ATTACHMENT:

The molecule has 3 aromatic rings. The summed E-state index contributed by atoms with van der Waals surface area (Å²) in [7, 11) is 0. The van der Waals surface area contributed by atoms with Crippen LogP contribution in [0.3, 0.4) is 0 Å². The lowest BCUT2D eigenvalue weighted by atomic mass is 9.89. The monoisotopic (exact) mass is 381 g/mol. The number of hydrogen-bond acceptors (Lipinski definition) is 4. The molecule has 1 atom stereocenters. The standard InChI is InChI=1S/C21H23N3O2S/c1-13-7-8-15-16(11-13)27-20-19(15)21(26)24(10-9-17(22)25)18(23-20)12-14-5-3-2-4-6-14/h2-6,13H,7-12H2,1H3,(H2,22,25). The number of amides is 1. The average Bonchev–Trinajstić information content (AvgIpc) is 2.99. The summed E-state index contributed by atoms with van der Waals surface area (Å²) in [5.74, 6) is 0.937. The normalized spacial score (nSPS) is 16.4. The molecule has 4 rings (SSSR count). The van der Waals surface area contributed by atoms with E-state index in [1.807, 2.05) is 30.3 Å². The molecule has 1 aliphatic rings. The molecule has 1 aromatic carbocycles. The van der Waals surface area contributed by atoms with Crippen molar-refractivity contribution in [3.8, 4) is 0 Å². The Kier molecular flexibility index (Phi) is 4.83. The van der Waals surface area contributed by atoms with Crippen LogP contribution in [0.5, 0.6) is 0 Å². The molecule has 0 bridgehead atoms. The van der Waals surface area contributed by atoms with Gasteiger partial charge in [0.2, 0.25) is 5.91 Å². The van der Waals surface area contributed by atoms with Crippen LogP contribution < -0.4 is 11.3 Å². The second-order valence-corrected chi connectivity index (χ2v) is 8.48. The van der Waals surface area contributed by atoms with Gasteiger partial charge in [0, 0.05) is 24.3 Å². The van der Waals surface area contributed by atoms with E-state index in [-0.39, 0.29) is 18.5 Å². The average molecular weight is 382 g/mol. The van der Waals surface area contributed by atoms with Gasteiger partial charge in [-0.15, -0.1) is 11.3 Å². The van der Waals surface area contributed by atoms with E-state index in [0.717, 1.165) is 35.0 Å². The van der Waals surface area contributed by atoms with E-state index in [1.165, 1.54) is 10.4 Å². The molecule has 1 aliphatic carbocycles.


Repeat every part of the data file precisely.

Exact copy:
The molecule has 3 aromatic rings. The summed E-state index contributed by atoms with van der Waals surface area (Å²) in [7, 11) is 0. The van der Waals surface area contributed by atoms with Crippen LogP contribution in [0.3, 0.4) is 0 Å². The lowest BCUT2D eigenvalue weighted by atomic mass is 9.89. The monoisotopic (exact) mass is 381 g/mol. The number of hydrogen-bond acceptors (Lipinski definition) is 4. The molecule has 1 atom stereocenters. The standard InChI is InChI=1S/C21H23N3O2S/c1-13-7-8-15-16(11-13)27-20-19(15)21(26)24(10-9-17(22)25)18(23-20)12-14-5-3-2-4-6-14/h2-6,13H,7-12H2,1H3,(H2,22,25). The number of amides is 1. The average Bonchev–Trinajstić information content (AvgIpc) is 2.99. The summed E-state index contributed by atoms with van der Waals surface area (Å²) in [5.74, 6) is 0.937. The normalized spacial score (nSPS) is 16.4. The molecule has 4 rings (SSSR count). The van der Waals surface area contributed by atoms with E-state index in [1.807, 2.05) is 30.3 Å². The molecule has 1 aliphatic rings. The molecule has 1 aromatic carbocycles. The van der Waals surface area contributed by atoms with Crippen molar-refractivity contribution in [3.8, 4) is 0 Å². The Kier molecular flexibility index (Phi) is 4.83. The van der Waals surface area contributed by atoms with Crippen LogP contribution in [0.5, 0.6) is 0 Å². The molecule has 0 bridgehead atoms. The van der Waals surface area contributed by atoms with Gasteiger partial charge in [0.2, 0.25) is 5.91 Å². The van der Waals surface area contributed by atoms with Crippen LogP contribution < -0.4 is 11.3 Å². The second-order valence-corrected chi connectivity index (χ2v) is 8.48. The van der Waals surface area contributed by atoms with Gasteiger partial charge in [0, 0.05) is 24.3 Å². The van der Waals surface area contributed by atoms with E-state index in [-0.39, 0.29) is 18.5 Å². The average molecular weight is 382 g/mol. The van der Waals surface area contributed by atoms with Gasteiger partial charge in [-0.15, -0.1) is 11.3 Å². The van der Waals surface area contributed by atoms with E-state index in [0.717, 1.165) is 35.0 Å². The van der Waals surface area contributed by atoms with E-state index in [1.165, 1.54) is 10.4 Å². The molecule has 1 aliphatic carbocycles.